The local families who own Lancaster County’s independent supermarkets don’t need to be reminded how tough their business is.
But last week reinforced that harsh truth anyway, when Ferguson & Hassler announced it would close its Quarryville store June 19 and sell the business to Giant Food Stores.
That jolt followed the November shutdown of all four Darrenkamp’s supermarkets and the sale of its flagship Willow Street store to Giant.
There’s never been a more precarious time to be a smaller, family-owned independent supermarket company here.
“Can the smaller guys make it?” asked industry expert Jeff Metzger. “Yes, but there’s very little margin for error.”
County-based independent supermarkets, as a group, accounted for the biggest share of the county’s $1.4 billion grocery industry in the fiscal year ended March 2018, according to research by trade publication Food Trade News.
Their collective 25.2% market share surpassed Giant Food Stores, at 22.3%, and Weis at 16.3%, according to the publication’s figures, which were gathered before the Giant deals and other forces changed the industry landscape.
The publication's figures for the year ended March 2019 will be released next month.
The independent stores’ share of the market is being threatened in three ways.
Newcomers such as juggernauts Whole Foods and Wegmans entered the market last year, in June and September respectively. Not only did Giant expand its local presence, but so did two other deep-pocket chains, Weis and Aldi. And other kinds of merchants, such as drug stores, broadened their retail food offerings and boosted their marketing of them.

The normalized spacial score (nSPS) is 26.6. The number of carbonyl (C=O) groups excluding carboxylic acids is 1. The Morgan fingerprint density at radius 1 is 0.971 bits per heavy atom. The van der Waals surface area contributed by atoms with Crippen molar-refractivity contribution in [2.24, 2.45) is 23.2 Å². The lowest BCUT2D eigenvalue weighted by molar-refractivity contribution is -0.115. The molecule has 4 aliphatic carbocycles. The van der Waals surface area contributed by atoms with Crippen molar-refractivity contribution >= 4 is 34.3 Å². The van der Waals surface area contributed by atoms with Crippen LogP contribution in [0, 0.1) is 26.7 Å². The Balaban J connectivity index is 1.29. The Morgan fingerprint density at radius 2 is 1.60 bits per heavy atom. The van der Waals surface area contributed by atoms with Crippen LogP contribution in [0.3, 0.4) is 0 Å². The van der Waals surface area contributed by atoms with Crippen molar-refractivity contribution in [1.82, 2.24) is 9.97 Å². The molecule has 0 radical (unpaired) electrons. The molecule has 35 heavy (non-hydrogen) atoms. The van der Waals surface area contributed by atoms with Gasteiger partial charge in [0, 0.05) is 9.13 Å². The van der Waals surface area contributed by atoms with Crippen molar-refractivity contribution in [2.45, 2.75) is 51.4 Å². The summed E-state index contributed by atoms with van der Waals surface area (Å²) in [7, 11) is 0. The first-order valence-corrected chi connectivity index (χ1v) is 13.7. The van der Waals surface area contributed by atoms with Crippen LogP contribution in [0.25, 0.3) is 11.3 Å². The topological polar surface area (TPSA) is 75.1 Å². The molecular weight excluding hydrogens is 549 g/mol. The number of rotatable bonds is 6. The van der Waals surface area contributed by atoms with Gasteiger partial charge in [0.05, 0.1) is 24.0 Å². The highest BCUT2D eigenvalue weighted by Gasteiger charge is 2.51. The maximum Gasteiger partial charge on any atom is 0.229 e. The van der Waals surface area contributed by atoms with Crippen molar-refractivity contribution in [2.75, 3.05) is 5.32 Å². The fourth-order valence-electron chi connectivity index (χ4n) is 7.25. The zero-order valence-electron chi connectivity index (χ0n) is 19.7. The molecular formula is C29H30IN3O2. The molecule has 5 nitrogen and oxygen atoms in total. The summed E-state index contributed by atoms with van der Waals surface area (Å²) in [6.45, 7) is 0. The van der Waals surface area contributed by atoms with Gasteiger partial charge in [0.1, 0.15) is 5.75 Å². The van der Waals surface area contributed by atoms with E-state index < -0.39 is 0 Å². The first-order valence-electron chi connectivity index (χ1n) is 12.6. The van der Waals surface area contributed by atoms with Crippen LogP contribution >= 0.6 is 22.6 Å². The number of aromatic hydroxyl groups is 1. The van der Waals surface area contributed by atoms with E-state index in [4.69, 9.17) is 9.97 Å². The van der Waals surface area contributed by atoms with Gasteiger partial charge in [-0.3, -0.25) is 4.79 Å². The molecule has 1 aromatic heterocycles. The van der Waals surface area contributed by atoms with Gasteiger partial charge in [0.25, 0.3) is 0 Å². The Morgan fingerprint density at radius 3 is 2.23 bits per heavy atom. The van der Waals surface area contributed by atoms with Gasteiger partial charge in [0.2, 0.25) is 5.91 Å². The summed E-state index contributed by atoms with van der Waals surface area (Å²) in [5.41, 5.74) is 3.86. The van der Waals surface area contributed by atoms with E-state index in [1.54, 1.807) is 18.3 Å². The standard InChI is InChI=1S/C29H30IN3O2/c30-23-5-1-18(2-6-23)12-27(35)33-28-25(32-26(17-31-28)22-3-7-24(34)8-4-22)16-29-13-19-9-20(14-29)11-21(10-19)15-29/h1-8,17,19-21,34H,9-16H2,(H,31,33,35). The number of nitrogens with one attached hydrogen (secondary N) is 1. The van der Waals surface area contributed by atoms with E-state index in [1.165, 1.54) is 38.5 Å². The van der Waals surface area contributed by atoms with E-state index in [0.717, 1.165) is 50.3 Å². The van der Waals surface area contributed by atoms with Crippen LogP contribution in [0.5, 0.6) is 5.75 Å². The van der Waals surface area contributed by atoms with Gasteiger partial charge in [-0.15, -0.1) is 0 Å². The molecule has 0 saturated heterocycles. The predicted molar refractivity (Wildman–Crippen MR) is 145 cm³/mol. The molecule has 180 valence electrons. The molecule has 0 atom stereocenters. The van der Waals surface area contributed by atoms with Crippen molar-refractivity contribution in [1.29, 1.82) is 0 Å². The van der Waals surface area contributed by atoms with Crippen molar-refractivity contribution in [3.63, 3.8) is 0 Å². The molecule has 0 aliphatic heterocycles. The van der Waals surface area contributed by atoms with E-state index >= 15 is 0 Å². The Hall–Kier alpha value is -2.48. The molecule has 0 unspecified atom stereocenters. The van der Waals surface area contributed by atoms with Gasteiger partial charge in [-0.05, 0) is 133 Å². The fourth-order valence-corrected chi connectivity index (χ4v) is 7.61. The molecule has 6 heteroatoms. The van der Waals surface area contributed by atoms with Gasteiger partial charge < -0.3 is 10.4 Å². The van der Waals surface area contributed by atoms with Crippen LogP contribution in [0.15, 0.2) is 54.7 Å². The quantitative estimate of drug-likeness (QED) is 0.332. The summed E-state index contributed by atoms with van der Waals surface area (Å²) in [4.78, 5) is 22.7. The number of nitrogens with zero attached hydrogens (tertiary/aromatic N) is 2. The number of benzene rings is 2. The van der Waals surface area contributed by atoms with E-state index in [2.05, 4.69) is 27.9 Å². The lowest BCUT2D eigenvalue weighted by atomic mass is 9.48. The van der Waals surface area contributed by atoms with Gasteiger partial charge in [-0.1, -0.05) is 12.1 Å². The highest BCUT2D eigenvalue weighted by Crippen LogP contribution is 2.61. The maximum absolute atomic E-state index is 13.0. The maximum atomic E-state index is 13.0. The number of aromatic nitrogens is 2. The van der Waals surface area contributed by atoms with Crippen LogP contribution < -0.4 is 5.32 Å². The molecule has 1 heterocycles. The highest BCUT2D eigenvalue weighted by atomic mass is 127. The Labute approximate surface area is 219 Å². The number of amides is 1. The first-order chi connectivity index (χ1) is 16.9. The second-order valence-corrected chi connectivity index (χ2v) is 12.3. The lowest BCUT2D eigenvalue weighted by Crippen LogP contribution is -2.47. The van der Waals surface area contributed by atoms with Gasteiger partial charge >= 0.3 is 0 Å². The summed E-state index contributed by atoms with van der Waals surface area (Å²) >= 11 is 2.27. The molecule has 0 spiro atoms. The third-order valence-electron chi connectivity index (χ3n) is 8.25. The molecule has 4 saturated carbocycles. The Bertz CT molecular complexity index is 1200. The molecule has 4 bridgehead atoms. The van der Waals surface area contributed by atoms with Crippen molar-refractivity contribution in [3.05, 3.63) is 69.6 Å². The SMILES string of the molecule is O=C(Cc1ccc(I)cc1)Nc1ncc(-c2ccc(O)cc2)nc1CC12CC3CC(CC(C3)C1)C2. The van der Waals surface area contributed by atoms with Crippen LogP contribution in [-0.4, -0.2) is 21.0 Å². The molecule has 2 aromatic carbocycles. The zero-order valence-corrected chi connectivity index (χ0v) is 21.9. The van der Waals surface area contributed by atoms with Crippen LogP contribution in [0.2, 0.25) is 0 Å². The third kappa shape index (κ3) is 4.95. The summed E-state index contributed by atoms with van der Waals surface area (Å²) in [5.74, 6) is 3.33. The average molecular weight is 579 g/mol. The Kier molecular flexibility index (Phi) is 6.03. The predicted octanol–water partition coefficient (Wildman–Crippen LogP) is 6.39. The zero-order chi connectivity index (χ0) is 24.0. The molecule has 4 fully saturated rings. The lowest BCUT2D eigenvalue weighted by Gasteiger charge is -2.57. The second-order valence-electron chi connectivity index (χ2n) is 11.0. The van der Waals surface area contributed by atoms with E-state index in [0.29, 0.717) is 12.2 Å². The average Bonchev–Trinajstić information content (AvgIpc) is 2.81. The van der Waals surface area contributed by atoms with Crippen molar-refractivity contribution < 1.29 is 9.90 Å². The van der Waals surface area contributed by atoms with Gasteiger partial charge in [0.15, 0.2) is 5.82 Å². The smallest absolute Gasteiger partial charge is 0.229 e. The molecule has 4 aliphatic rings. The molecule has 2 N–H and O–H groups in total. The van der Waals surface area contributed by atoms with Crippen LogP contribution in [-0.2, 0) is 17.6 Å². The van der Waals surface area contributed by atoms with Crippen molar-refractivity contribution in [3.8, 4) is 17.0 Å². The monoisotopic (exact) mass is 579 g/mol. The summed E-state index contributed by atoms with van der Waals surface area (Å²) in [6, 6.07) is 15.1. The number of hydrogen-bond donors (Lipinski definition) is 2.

As Eric Stauffer, chief operating officer of Stauffers of Kissel Hill Fresh Foods, put it:
“The number of new grocery stores opening in the marketplace is outpacing the new customers moving into the marketplace.”
At stake are thousands of jobs at the county-based independents as well as beloved shopping options for tens of thousands of consumers.
“You’ve got powerhouses who are more focused on Lancaster County,” said Metzger, the publisher of Food Trade News.
“It’s created disruption in your market, which is one of the few areas where independent retailers still have a fairly dominant share of (overall retail grocery sales),” he said last week.
The strain on these locally based, family run, independent supermarket businesses with one, two or a handful of stores can be palpable.
“It used to be fun being in the grocery business,” said Jim Eshleman, owner of John Herr’s Village Market in Millersville. “The fun has kind of left.”
“We’re working harder than we have ever worked in our life,” said Lin Weaver, CEO of Shady Maple Farm Market in East Earl. “We’re lowering our prices, having more sales and more special events, doing more marketing. We’re not sitting on our hands.”
Metzger, who views more closings and consolidations as inevitable, nonetheless emphasized that the smaller independent supermarket companies can succeed despite a stormy business environment.
The winners, he said, are those that have consistent attributes that make them stand out from the competition, offer convenience and retain “some level of loyalty” from their customers.
Achieve all that, Metzger said, “and absolutely they can survive — and even prosper.”